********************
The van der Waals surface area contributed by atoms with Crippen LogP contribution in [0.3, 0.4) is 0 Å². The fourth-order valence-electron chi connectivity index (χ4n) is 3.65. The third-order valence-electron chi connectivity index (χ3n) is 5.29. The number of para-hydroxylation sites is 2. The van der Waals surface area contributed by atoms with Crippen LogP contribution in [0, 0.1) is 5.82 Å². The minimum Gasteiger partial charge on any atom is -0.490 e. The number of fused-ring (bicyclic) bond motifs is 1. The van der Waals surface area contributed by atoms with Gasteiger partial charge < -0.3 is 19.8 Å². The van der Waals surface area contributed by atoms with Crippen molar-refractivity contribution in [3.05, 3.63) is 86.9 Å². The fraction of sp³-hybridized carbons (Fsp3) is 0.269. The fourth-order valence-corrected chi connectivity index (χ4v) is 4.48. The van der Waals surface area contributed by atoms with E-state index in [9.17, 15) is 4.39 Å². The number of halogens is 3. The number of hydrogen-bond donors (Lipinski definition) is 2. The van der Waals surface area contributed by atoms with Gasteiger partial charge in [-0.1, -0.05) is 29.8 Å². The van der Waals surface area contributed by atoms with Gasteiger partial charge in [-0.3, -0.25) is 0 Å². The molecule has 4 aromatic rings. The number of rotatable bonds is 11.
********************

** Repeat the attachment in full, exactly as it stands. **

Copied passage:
The van der Waals surface area contributed by atoms with Crippen LogP contribution in [0.3, 0.4) is 0 Å². The fourth-order valence-electron chi connectivity index (χ4n) is 3.65. The third-order valence-electron chi connectivity index (χ3n) is 5.29. The number of para-hydroxylation sites is 2. The van der Waals surface area contributed by atoms with Crippen LogP contribution in [0, 0.1) is 5.82 Å². The minimum Gasteiger partial charge on any atom is -0.490 e. The number of fused-ring (bicyclic) bond motifs is 1. The van der Waals surface area contributed by atoms with Gasteiger partial charge < -0.3 is 19.8 Å². The van der Waals surface area contributed by atoms with Crippen molar-refractivity contribution in [3.05, 3.63) is 86.9 Å². The fraction of sp³-hybridized carbons (Fsp3) is 0.269. The fourth-order valence-corrected chi connectivity index (χ4v) is 4.48. The van der Waals surface area contributed by atoms with E-state index in [9.17, 15) is 4.39 Å². The number of halogens is 3. The number of hydrogen-bond donors (Lipinski definition) is 2. The van der Waals surface area contributed by atoms with Gasteiger partial charge in [-0.1, -0.05) is 29.8 Å². The van der Waals surface area contributed by atoms with Gasteiger partial charge in [-0.3, -0.25) is 0 Å². The molecule has 4 aromatic rings. The number of rotatable bonds is 11.